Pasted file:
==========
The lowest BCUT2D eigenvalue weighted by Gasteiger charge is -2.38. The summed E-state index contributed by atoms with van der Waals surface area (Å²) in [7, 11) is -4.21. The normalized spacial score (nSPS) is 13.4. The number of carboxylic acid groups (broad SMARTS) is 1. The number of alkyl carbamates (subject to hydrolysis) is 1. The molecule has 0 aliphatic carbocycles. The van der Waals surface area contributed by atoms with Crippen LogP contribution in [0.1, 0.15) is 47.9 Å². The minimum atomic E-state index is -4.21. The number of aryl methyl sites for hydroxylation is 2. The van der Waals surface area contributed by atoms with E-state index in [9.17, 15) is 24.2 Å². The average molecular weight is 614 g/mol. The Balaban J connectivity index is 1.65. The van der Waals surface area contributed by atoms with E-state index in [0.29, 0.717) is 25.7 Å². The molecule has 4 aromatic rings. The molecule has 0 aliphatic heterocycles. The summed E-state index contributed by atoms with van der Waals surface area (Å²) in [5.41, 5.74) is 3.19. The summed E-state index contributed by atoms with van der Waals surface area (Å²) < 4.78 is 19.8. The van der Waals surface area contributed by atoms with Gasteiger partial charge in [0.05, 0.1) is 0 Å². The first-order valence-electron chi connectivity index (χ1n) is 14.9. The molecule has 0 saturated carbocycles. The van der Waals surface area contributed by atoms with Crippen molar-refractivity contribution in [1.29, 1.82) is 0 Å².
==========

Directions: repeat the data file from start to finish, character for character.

The lowest BCUT2D eigenvalue weighted by Gasteiger charge is -2.38. The summed E-state index contributed by atoms with van der Waals surface area (Å²) in [7, 11) is -4.21. The normalized spacial score (nSPS) is 13.4. The number of carboxylic acid groups (broad SMARTS) is 1. The number of alkyl carbamates (subject to hydrolysis) is 1. The molecule has 0 aliphatic carbocycles. The van der Waals surface area contributed by atoms with Crippen LogP contribution in [0.1, 0.15) is 47.9 Å². The minimum atomic E-state index is -4.21. The number of aryl methyl sites for hydroxylation is 2. The van der Waals surface area contributed by atoms with E-state index in [9.17, 15) is 24.2 Å². The average molecular weight is 614 g/mol. The Balaban J connectivity index is 1.65. The van der Waals surface area contributed by atoms with E-state index in [0.29, 0.717) is 25.7 Å². The molecule has 4 aromatic rings. The molecule has 0 aliphatic heterocycles. The summed E-state index contributed by atoms with van der Waals surface area (Å²) in [5.41, 5.74) is 3.19. The summed E-state index contributed by atoms with van der Waals surface area (Å²) < 4.78 is 19.8. The van der Waals surface area contributed by atoms with Gasteiger partial charge in [0.05, 0.1) is 0 Å². The first-order valence-electron chi connectivity index (χ1n) is 14.9. The molecule has 0 saturated carbocycles. The van der Waals surface area contributed by atoms with Crippen molar-refractivity contribution in [1.29, 1.82) is 0 Å².